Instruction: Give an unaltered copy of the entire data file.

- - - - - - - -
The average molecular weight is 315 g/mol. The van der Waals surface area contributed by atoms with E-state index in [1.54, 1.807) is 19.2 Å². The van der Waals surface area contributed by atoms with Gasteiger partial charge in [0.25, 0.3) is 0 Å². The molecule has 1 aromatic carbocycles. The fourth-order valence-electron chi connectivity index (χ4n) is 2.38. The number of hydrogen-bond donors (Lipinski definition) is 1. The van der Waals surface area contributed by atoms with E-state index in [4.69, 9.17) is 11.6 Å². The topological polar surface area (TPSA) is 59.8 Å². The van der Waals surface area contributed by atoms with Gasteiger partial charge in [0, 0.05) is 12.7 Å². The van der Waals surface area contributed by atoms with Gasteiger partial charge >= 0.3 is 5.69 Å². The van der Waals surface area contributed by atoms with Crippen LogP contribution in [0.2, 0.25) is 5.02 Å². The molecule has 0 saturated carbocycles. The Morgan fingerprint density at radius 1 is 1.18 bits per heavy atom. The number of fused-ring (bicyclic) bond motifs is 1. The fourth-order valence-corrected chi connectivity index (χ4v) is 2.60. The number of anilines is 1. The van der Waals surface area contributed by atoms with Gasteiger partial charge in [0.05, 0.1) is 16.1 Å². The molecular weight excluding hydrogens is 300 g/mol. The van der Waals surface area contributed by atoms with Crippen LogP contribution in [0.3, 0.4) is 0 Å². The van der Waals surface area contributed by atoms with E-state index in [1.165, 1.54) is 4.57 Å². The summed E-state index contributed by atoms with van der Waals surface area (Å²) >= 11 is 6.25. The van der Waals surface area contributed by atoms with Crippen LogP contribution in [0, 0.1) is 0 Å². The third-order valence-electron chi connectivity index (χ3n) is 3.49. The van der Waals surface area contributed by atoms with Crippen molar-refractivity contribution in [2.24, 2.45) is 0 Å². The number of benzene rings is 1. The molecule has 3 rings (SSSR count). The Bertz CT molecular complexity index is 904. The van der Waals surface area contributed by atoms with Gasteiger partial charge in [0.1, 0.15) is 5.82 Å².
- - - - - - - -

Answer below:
The average molecular weight is 315 g/mol. The van der Waals surface area contributed by atoms with E-state index in [1.54, 1.807) is 19.2 Å². The van der Waals surface area contributed by atoms with Gasteiger partial charge in [0.25, 0.3) is 0 Å². The molecule has 1 aromatic carbocycles. The fourth-order valence-electron chi connectivity index (χ4n) is 2.38. The number of hydrogen-bond donors (Lipinski definition) is 1. The van der Waals surface area contributed by atoms with E-state index in [4.69, 9.17) is 11.6 Å². The topological polar surface area (TPSA) is 59.8 Å². The van der Waals surface area contributed by atoms with Gasteiger partial charge in [0, 0.05) is 12.7 Å². The van der Waals surface area contributed by atoms with Gasteiger partial charge >= 0.3 is 5.69 Å². The van der Waals surface area contributed by atoms with Crippen LogP contribution in [0.2, 0.25) is 5.02 Å². The molecule has 0 saturated carbocycles. The Morgan fingerprint density at radius 1 is 1.18 bits per heavy atom. The number of fused-ring (bicyclic) bond motifs is 1. The fourth-order valence-corrected chi connectivity index (χ4v) is 2.60. The number of anilines is 1. The van der Waals surface area contributed by atoms with Gasteiger partial charge in [0.05, 0.1) is 16.1 Å². The molecular weight excluding hydrogens is 300 g/mol. The van der Waals surface area contributed by atoms with Crippen LogP contribution in [0.3, 0.4) is 0 Å². The van der Waals surface area contributed by atoms with E-state index in [1.165, 1.54) is 4.57 Å². The summed E-state index contributed by atoms with van der Waals surface area (Å²) >= 11 is 6.25. The van der Waals surface area contributed by atoms with Crippen LogP contribution in [0, 0.1) is 0 Å². The third-order valence-electron chi connectivity index (χ3n) is 3.49. The van der Waals surface area contributed by atoms with Crippen molar-refractivity contribution in [2.24, 2.45) is 0 Å². The number of benzene rings is 1. The molecule has 3 rings (SSSR count). The Bertz CT molecular complexity index is 904. The van der Waals surface area contributed by atoms with Gasteiger partial charge in [0.1, 0.15) is 5.82 Å².